Many people do not know the definition of a Physiatrist. Here is what Physiatrists do:
Physical Medicine and Rehabilitation (PM&R) physicians, are also known as Physiatrists, these medical doctors are trained medical experts in treating a wide variety of conditions affecting the brain, spinal cord, nerves, bones, joints, ligaments, muscles, and tendons.
Patients often ask: “Why a person cannot have more than 2 Corticosteroids Injections in any one joint?”
While Corticosteroids are synthetic drugs made to closely resemble cortisol, a natural occurring hormone that your body produces in your adrenal glands naturally – The level of steroid in a treatment injection for Carpal Tunnel Treatment is over 1000 times the level of cortisol that the body produces naturally.
In animal studies medical researchers have found that injections of corticosteroids can lead to deterioration of soft tissue in the joint where it is being injected when it is repeatedly exposed. So, medical text books have drawn the line at 2 injections per joint. Steroid injections are only temporary stop-gap treatments that are effective to give the patient time to find a long-term solution or natural treatment that they can depend upon.
Some physicians offer Prednisone (another steroid) in pills to mitigate Carpal Tunnel Syndrome. The doctors at First Hand Medical suggest that patients stay away from oral pain medical for the treatment of a chronic syndrome like Carpal Tunnel.
There are too many side effects with serious complications for long-term use of Prednisone orally or Corticosteroid Injections. These should only be used in an emergency for a short time period of less than 2 months.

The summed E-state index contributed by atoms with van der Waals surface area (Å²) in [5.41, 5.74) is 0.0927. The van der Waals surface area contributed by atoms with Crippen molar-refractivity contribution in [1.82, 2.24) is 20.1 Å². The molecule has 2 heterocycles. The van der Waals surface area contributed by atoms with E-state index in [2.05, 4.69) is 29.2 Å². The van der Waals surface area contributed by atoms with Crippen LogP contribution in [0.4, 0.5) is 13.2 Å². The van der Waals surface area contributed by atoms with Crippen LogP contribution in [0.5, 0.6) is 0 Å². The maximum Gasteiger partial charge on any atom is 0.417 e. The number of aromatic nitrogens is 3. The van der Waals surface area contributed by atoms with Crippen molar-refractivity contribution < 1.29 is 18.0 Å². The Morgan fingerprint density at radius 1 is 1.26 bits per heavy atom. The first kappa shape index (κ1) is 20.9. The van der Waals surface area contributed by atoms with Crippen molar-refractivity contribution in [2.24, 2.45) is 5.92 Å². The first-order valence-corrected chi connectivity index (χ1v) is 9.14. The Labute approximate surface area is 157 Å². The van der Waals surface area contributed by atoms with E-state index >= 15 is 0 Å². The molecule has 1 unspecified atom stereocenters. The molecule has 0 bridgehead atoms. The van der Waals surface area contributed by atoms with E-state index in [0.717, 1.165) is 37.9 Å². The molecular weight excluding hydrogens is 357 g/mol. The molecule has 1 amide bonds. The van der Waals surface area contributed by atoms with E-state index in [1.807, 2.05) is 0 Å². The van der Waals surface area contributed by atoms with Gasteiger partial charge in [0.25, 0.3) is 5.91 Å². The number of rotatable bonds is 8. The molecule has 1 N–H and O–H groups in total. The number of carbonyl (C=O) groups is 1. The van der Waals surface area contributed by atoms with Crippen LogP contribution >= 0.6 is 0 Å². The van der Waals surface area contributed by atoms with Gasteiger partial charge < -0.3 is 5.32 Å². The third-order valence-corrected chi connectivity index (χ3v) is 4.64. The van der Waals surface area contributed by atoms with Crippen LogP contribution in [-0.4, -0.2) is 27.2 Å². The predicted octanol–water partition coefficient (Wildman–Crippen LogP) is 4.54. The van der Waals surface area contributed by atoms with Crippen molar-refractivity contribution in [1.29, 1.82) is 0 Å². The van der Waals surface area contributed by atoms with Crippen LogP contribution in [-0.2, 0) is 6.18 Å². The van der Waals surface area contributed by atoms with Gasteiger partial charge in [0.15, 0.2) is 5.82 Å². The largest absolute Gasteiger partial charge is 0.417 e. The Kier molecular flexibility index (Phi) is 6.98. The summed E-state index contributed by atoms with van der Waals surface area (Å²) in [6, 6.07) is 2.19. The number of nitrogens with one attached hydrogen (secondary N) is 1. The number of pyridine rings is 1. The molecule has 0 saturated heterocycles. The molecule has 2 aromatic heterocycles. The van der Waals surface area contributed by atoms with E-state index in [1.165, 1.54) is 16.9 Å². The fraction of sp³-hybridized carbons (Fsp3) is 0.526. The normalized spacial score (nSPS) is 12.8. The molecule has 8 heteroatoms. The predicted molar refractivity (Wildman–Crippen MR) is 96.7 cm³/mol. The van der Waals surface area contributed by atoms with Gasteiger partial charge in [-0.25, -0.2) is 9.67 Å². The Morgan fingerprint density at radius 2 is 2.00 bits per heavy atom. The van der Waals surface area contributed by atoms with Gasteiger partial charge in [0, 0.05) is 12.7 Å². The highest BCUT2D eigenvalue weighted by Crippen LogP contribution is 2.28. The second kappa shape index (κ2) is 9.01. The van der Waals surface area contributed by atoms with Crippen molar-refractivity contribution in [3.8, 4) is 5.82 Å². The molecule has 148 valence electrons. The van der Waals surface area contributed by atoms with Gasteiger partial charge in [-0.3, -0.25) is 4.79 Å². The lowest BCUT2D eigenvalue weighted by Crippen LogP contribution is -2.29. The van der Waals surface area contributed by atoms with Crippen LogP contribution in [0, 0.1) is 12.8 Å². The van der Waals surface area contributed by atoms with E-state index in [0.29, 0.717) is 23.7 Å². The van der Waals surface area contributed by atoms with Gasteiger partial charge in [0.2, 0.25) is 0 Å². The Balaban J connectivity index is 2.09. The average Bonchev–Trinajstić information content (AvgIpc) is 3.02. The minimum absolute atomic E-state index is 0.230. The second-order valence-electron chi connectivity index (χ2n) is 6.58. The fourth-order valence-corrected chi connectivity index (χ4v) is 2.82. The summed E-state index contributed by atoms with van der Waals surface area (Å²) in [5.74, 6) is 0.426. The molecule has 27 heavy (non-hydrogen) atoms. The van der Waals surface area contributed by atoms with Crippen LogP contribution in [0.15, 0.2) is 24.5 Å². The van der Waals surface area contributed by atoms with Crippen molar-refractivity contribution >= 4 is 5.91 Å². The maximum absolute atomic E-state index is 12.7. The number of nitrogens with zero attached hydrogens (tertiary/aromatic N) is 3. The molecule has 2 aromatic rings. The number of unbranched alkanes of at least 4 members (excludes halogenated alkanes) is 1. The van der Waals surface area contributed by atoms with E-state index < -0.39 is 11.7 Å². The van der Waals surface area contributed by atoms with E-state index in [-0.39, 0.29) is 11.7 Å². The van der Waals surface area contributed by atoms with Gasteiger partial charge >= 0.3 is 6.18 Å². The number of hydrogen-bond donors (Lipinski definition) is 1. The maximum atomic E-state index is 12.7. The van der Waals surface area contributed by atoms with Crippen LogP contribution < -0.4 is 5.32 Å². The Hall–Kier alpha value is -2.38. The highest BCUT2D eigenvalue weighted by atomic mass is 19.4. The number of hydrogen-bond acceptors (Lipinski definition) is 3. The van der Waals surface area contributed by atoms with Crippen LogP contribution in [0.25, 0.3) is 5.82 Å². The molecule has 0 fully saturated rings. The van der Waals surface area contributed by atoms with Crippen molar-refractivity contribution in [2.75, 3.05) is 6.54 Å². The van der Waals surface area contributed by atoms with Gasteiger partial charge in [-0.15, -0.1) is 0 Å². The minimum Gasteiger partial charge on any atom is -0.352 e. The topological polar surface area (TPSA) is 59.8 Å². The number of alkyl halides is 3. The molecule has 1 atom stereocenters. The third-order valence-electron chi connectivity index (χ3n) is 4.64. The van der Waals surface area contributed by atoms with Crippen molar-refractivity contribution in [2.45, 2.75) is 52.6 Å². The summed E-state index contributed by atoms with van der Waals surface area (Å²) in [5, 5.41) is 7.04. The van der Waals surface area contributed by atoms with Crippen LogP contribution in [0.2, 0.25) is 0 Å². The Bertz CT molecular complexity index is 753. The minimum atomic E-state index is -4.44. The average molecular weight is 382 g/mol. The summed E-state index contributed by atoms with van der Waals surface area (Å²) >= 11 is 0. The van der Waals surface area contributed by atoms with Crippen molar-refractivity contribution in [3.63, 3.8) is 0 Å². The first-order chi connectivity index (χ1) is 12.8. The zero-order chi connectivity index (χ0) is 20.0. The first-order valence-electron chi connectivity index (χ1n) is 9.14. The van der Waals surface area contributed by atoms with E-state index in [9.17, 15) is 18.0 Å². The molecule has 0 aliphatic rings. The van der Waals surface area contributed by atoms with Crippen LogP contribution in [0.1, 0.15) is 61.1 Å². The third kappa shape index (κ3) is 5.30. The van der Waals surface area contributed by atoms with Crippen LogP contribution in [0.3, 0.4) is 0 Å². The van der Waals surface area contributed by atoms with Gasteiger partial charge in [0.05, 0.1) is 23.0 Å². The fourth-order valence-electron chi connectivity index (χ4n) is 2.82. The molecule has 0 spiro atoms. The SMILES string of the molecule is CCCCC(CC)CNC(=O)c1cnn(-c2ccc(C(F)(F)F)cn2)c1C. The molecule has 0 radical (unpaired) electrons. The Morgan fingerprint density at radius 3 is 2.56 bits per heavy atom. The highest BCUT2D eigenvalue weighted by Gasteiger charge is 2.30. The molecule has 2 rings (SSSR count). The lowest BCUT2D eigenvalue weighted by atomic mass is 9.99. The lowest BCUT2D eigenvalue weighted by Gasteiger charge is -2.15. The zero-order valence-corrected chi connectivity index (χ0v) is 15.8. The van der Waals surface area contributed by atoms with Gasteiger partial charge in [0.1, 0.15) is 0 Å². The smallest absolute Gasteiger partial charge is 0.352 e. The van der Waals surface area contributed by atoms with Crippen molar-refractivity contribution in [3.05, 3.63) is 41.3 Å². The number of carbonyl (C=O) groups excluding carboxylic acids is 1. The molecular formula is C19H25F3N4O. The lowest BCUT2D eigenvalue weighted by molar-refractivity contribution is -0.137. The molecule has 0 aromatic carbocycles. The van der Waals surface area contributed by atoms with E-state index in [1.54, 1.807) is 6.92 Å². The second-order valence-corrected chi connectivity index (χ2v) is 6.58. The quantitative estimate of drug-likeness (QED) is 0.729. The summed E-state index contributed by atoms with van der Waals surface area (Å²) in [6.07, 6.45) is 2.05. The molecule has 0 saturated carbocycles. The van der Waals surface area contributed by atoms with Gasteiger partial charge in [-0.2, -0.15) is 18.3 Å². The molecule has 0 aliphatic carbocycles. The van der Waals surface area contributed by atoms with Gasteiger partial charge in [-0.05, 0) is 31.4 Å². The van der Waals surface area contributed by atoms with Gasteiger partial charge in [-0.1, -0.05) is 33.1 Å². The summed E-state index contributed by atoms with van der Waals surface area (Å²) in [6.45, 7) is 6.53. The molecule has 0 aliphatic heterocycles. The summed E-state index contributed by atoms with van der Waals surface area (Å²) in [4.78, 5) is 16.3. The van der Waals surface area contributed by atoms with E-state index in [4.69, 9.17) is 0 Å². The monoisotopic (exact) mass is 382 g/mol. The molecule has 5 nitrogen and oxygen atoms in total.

The possibility of side effects depends on many factors including the dose levels, the type of steroid being applied, and length of treatment and or the frequency of treatment. Some side effects are more serious than others.
Common side effects of steroid treatment include:
- Increased appetite, weight gain (bad for Carpal Tunnel and your overall health)
- Nervousness, restlessness
- Irritability and Sudden unexplainable mood swings
- Muscle loss and Muscle weakness
- Blurred vision – Cataracts or glaucoma
- Increased growth of body hair
- Lower Immunity to disease
- Lower resistance to infection
- Swollen, “puffy” face or round face syndrome
- Acne and skin disorders
- Osteoporosis – weakening bones and joints
- Aggravation of diabetes
- Increased Blood Pressure Measurements
- Upset Stomach
- Bloating Digestive System
- Sleep interruption – irregular sleep patterns
- Difficulty getting sufficient REM sleep
- Water retention, swelling
- Easy Bruising
Since Carpal Tunnel Syndrome is a chronic condition that comes back and has to be treated routinely – Steroid Injections are a dangerous treatment option for Carpal Tunnel Syndrome. Also, many of the complications listed above will make Carpal Tunnel Syndrome worse over time, another reason not to use steroids for treatment of CTS. Steroids are too risky to rely upon for a long-term treatment.
When one considers the downside of all of these potential side effects, it is a much better idea to order and try the Carpal Solution Natural Nighttime Stretching Treatment to avoid the potential complications associated with steroid therapy for the treatment of Carpal Tunnel Syndrome.